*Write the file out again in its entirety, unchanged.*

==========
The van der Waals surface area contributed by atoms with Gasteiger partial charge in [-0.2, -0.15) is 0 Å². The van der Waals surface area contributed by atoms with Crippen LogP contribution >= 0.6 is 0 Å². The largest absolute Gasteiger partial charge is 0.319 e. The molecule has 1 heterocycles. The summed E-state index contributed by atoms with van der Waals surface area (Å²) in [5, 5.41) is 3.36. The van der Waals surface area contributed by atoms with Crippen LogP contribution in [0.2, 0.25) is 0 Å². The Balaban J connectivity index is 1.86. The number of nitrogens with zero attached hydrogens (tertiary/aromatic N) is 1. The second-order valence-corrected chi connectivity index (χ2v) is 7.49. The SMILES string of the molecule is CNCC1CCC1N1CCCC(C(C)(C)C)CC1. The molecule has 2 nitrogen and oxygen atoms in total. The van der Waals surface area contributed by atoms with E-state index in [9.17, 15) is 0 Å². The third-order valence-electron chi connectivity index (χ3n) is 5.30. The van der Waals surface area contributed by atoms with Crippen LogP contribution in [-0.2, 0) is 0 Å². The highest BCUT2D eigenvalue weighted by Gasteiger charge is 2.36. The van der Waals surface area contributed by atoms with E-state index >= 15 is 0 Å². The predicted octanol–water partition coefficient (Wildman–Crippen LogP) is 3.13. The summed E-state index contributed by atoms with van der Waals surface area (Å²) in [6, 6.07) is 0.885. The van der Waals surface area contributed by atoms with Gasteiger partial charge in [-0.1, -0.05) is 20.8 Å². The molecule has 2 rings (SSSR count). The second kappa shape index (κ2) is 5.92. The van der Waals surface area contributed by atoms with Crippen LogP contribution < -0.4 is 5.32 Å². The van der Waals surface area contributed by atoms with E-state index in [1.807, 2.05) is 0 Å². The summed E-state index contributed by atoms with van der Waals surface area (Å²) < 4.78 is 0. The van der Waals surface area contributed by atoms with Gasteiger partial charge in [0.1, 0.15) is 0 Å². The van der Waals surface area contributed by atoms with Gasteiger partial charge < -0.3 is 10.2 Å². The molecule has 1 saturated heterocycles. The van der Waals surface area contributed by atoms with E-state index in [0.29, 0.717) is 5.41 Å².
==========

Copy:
The van der Waals surface area contributed by atoms with Gasteiger partial charge in [-0.2, -0.15) is 0 Å². The van der Waals surface area contributed by atoms with Crippen LogP contribution >= 0.6 is 0 Å². The largest absolute Gasteiger partial charge is 0.319 e. The molecule has 1 heterocycles. The summed E-state index contributed by atoms with van der Waals surface area (Å²) in [5, 5.41) is 3.36. The van der Waals surface area contributed by atoms with Crippen LogP contribution in [0.2, 0.25) is 0 Å². The Balaban J connectivity index is 1.86. The number of nitrogens with zero attached hydrogens (tertiary/aromatic N) is 1. The second-order valence-corrected chi connectivity index (χ2v) is 7.49. The SMILES string of the molecule is CNCC1CCC1N1CCCC(C(C)(C)C)CC1. The molecule has 2 nitrogen and oxygen atoms in total. The van der Waals surface area contributed by atoms with E-state index in [9.17, 15) is 0 Å². The third-order valence-electron chi connectivity index (χ3n) is 5.30. The van der Waals surface area contributed by atoms with Crippen LogP contribution in [-0.2, 0) is 0 Å². The highest BCUT2D eigenvalue weighted by Gasteiger charge is 2.36. The van der Waals surface area contributed by atoms with E-state index >= 15 is 0 Å². The predicted octanol–water partition coefficient (Wildman–Crippen LogP) is 3.13. The summed E-state index contributed by atoms with van der Waals surface area (Å²) in [6, 6.07) is 0.885. The van der Waals surface area contributed by atoms with Gasteiger partial charge in [-0.1, -0.05) is 20.8 Å². The molecule has 2 rings (SSSR count). The second kappa shape index (κ2) is 5.92. The van der Waals surface area contributed by atoms with Crippen LogP contribution < -0.4 is 5.32 Å². The van der Waals surface area contributed by atoms with E-state index in [1.807, 2.05) is 0 Å². The summed E-state index contributed by atoms with van der Waals surface area (Å²) < 4.78 is 0. The van der Waals surface area contributed by atoms with Gasteiger partial charge in [0.1, 0.15) is 0 Å². The van der Waals surface area contributed by atoms with Gasteiger partial charge < -0.3 is 10.2 Å². The molecule has 1 saturated heterocycles. The van der Waals surface area contributed by atoms with E-state index in [0.29, 0.717) is 5.41 Å².